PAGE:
A resident of Lynchburg, Virginia, has launched a petition to rename the town, arguing that its name carries "racist and horrifying connotations."
But the founder of the town was actually an early supporter of emancipation in the U.S., and his link to the term "lynching" involves another history lesson.
What are the details?
Daisy Howard has launched a petition to the Lynchburg City Council, writing that "if black lives truly matter to the city, then such a word defining the hanging of people of color can and will be eliminated."
Howard argues, "I understand it was named after a man named John Lynch, but why do we insist on explaining that when people react to its name poorly (understandably so)? Why do we insist on defending it when, maybe we can just admit that lynch really shouldn't be in the name of well, anything?"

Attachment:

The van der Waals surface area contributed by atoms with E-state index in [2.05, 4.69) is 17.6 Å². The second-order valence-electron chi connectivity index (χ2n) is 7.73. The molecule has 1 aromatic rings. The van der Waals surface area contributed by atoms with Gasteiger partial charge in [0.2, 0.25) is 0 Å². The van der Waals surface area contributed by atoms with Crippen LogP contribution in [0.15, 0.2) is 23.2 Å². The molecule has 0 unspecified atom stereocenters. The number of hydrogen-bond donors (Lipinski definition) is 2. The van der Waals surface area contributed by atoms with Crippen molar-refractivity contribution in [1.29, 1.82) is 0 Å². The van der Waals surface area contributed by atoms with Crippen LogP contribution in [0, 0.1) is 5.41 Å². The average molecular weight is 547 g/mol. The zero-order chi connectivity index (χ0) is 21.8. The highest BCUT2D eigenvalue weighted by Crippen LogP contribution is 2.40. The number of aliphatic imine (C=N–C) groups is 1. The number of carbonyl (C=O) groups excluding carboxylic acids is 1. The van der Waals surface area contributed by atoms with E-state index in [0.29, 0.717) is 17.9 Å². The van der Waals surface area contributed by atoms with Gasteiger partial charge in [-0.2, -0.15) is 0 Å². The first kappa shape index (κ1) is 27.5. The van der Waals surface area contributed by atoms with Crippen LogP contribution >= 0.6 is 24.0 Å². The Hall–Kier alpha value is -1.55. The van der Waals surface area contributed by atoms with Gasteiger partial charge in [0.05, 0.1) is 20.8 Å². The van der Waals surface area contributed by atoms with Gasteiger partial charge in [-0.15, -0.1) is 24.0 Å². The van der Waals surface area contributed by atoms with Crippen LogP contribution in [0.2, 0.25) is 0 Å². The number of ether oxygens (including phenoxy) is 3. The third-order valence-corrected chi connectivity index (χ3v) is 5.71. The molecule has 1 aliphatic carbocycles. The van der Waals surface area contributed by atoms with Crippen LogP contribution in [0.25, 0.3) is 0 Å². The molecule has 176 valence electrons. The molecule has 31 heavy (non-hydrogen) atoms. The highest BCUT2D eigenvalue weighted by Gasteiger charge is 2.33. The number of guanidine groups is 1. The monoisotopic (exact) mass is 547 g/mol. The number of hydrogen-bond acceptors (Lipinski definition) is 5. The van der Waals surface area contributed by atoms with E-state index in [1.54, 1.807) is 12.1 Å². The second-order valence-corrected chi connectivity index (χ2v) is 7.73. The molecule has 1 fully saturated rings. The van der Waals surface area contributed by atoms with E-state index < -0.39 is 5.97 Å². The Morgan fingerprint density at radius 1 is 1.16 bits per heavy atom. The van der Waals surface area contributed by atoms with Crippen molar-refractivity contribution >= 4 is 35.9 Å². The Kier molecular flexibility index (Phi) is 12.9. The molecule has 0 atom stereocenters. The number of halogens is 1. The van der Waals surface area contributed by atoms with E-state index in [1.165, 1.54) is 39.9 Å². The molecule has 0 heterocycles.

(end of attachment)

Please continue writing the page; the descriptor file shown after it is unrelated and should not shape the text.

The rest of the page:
According to Chief Public History Officer Ted Delaney, John Lynch was actually a progressive Quaker who fought for the freedom of African Americans. Delaney told WSET-TV, "He believed in emancipating slaves. He had slaves but freed all of his. He's supporting recolonization, which is sending slaves back to Africa. He did not believe in perpetuating the institution of slavery in this country."
The historian also provided insight into the initial meaning of the term "lynching," which was named after John Lynch's brother, Charles.
'Lynch's Law' was named after Col. Charles Lynch. In 1780, he brought his own type of justice to comrades still loyal to the British. As punishment, those who were insubordinate were tied to trees and lashed repeatedly.
The term originally had nothing to do with African Americans. As time progressed, however, lynchings were used as an extreme implementation of justice for people of color.
As of this writing, nearly 2,000 people have signed the petition to change the city of Lynchburg's name. The Lynchburg City Council would have to vote to approve the initiative.